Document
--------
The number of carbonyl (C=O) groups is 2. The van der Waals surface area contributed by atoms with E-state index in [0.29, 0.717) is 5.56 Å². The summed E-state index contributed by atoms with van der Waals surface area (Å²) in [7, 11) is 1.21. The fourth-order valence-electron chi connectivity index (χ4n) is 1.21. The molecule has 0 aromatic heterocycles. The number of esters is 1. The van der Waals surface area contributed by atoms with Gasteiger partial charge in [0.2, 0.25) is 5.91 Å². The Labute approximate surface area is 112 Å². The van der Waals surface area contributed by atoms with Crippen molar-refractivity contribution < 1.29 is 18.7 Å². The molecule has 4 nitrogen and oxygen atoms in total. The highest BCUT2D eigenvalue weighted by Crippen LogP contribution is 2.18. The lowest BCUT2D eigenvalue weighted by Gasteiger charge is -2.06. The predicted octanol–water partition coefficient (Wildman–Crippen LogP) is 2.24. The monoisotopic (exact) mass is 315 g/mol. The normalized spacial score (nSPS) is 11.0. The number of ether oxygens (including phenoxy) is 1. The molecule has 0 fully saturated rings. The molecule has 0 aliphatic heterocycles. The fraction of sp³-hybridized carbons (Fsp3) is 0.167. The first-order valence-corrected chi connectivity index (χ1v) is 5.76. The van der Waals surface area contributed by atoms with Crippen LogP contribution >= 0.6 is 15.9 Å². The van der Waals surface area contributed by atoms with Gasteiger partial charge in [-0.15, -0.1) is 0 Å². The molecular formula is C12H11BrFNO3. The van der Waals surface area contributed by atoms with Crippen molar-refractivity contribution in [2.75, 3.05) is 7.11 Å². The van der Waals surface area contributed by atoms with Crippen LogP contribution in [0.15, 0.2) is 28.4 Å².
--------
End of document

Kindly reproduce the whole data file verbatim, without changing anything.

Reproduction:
The number of carbonyl (C=O) groups is 2. The van der Waals surface area contributed by atoms with E-state index in [0.29, 0.717) is 5.56 Å². The summed E-state index contributed by atoms with van der Waals surface area (Å²) in [7, 11) is 1.21. The fourth-order valence-electron chi connectivity index (χ4n) is 1.21. The molecule has 0 aromatic heterocycles. The number of esters is 1. The van der Waals surface area contributed by atoms with Gasteiger partial charge in [0.2, 0.25) is 5.91 Å². The Labute approximate surface area is 112 Å². The van der Waals surface area contributed by atoms with Crippen molar-refractivity contribution < 1.29 is 18.7 Å². The molecule has 4 nitrogen and oxygen atoms in total. The highest BCUT2D eigenvalue weighted by Crippen LogP contribution is 2.18. The lowest BCUT2D eigenvalue weighted by Gasteiger charge is -2.06. The predicted octanol–water partition coefficient (Wildman–Crippen LogP) is 2.24. The monoisotopic (exact) mass is 315 g/mol. The normalized spacial score (nSPS) is 11.0. The number of ether oxygens (including phenoxy) is 1. The molecule has 0 fully saturated rings. The molecule has 0 aliphatic heterocycles. The fraction of sp³-hybridized carbons (Fsp3) is 0.167. The first-order valence-corrected chi connectivity index (χ1v) is 5.76. The van der Waals surface area contributed by atoms with Crippen LogP contribution >= 0.6 is 15.9 Å². The van der Waals surface area contributed by atoms with Gasteiger partial charge in [-0.15, -0.1) is 0 Å². The molecular formula is C12H11BrFNO3. The van der Waals surface area contributed by atoms with Crippen molar-refractivity contribution in [2.75, 3.05) is 7.11 Å². The van der Waals surface area contributed by atoms with Crippen LogP contribution in [0.15, 0.2) is 28.4 Å².